Bleaker Street

I was jolted to see that a precious piece of my son's childhood is now surrounded by a forbidding plywood fence. Inside the fence, a parking lot has been bulldozed, and before long, an apartment house will stand on that lot.

I pitched a million Wiffle balls to Rafael on that lot, back in the day. My stepchildren, Catherine and James, also loved it. Space is precious when you've got children in the city, and the parking lot at St. Luke's in Greenwich Village was our special space.

It's gone, baby, gone.

After wiffle ball, we used to love going for ice cream cones at Moon Dog on Bleecker Street. That's long gone, replaced by one of those antiseptic designer stores that have infested Bleecker. They sure are pretty, but they always seem to be empty.

Bleecker Street has become Bleaker Street.

I know, I know -- there's nothing more boring than a rapidly aging white guy bemoaning the way things are changing for the worse, so I'll try to make this brief.

I miss the open-air fruit and vegetable shop that stood at Bleecker and Carmine. Those guys had the best Jersey tomatoes, summer after summer.

I miss the old Italian widows who roamed up and down Bleecker on crooked legs, dragging two-wheeled shopping carts full of eggplants and celery. They were the scourge of their landlords, living well into their '90s in rent-controlled apartments.

And they were wonderfully vicious. One of them once poked my hip in a grocery store.

"You're tall," she snarled accusingly. "Reach me that box of prunes."

"Sure thing, lady."

I miss Zito's bread store on Bleecker -- big, bald Charlie Zito behind the counter, dispensing loaves and advice in equal measures.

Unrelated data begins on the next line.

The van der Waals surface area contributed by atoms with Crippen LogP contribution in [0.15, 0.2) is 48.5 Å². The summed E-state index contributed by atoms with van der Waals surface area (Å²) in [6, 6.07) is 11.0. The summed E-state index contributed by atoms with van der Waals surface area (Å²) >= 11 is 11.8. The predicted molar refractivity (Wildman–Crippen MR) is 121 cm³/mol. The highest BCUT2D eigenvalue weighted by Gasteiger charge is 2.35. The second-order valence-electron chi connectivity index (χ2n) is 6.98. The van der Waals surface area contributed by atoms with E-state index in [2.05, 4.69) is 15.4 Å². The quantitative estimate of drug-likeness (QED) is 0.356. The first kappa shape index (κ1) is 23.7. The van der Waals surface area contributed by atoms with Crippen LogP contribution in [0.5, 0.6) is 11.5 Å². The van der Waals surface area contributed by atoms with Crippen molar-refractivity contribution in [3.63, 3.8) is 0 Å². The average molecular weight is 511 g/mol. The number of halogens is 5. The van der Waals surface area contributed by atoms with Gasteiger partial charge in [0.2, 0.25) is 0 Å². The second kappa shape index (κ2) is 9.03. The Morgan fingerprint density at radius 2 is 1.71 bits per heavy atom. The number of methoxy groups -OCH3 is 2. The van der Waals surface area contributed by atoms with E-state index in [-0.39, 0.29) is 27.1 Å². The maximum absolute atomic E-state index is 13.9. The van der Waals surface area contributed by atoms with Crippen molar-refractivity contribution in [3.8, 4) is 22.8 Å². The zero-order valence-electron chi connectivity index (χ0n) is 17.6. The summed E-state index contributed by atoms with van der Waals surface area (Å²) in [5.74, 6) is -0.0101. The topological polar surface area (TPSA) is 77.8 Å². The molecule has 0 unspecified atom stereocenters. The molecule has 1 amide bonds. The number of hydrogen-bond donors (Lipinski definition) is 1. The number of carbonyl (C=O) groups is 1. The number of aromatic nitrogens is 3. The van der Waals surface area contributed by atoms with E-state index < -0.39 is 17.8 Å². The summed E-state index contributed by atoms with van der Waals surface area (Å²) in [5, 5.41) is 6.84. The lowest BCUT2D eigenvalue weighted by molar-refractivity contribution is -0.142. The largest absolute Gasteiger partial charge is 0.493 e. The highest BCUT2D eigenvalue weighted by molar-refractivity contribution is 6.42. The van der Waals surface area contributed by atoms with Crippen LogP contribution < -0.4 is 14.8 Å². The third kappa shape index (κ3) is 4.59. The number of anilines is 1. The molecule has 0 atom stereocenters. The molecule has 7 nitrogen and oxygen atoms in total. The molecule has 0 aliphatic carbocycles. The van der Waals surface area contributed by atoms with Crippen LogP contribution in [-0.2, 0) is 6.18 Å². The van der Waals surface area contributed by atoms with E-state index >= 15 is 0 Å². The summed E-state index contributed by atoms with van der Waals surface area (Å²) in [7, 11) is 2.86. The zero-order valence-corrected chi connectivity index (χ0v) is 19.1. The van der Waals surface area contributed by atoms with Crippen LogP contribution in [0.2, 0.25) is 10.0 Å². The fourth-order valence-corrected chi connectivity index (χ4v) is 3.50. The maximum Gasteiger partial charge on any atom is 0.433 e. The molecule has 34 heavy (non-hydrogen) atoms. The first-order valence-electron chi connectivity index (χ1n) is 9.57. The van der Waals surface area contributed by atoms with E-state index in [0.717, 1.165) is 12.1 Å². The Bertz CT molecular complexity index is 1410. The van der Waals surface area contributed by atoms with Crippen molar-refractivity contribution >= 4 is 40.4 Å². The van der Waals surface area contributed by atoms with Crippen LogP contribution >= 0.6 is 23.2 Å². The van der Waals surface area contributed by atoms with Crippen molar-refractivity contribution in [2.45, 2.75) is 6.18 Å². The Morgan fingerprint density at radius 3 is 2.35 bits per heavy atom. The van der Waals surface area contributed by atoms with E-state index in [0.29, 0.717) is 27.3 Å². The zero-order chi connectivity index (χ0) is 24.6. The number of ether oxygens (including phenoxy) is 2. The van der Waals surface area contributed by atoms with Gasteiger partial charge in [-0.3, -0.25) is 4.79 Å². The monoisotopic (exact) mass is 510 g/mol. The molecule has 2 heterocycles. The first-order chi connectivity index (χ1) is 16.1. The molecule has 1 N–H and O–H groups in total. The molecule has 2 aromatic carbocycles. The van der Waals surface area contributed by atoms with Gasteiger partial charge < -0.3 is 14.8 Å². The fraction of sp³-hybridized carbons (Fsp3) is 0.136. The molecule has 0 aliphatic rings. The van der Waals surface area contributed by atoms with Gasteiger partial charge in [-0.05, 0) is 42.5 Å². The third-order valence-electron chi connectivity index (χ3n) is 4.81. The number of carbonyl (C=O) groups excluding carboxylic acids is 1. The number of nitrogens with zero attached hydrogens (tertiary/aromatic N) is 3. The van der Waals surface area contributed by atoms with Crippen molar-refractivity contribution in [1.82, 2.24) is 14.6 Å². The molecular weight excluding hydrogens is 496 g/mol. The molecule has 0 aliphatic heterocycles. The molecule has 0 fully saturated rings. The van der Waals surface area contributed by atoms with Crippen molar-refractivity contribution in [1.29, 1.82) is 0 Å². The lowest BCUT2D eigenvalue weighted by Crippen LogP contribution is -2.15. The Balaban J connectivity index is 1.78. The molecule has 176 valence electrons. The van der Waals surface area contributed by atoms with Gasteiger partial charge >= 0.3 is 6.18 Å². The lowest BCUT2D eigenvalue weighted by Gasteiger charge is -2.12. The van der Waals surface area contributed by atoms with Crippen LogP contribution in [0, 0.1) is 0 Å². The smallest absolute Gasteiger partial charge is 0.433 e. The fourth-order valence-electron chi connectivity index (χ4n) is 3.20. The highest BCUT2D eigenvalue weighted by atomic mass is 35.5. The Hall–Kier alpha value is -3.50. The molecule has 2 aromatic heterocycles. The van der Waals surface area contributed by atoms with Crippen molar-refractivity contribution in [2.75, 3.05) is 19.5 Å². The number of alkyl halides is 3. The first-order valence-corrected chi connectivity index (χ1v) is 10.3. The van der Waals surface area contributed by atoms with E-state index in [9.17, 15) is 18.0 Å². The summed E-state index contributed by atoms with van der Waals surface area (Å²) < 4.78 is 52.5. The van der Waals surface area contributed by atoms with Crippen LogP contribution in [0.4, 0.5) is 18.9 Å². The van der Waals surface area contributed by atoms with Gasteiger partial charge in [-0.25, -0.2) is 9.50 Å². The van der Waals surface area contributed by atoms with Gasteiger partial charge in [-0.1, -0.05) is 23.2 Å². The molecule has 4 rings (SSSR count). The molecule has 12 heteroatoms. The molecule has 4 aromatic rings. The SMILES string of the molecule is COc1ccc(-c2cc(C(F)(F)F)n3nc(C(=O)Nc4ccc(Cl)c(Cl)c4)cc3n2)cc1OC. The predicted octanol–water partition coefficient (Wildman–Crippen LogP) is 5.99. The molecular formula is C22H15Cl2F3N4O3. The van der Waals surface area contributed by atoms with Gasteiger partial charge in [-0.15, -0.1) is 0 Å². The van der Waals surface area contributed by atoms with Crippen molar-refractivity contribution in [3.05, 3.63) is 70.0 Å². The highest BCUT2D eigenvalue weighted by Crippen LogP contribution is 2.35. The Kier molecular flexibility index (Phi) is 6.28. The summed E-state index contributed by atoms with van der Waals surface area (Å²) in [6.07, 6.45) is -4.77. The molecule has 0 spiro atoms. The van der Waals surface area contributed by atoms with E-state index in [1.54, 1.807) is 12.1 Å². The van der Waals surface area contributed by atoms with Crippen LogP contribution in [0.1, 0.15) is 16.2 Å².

Charlie to old lady: "How are ya?"

Old lady: "My hip hurts."

Charlie: "Have a few scotches, you'll be dancin.' "

Another time Charlie got into an argument with a customer over whose family came from a better part of Italy. It ended with Charlie chasing the customer out into the street, shouting: "We taught you how to eat with a knife and a fork!"

Most of all, I miss Joe Junior's diner on Sixth Avenue -- the great burgers, the overcooked vegetables, the playful battles between the crazy Greek owners and the Puerto Rican fry cooks.

Maybe that's what's really in danger of extinction here: banter. Senseless, pointless, wonderful banter, the kind that makes you chuckle and helps you forget the fact that one day, we're all going to die.

Okay, I'm done bemoaning the demise of the Village. Hell, the old-timers were already doing that when I first moved into the neighborhood, 34 years ago.

I just got a little freaked out by the sight of our old wiffle ball field taking two behind the ear, and the way developers have taken that famous Joni Mitchell song one lyric beyond.

Oh yeah. They've un-paved paradise, and they're putting up an apartment building.

Charlie Carillo is a novelist and a producer for the TV show "Inside Edition." His website is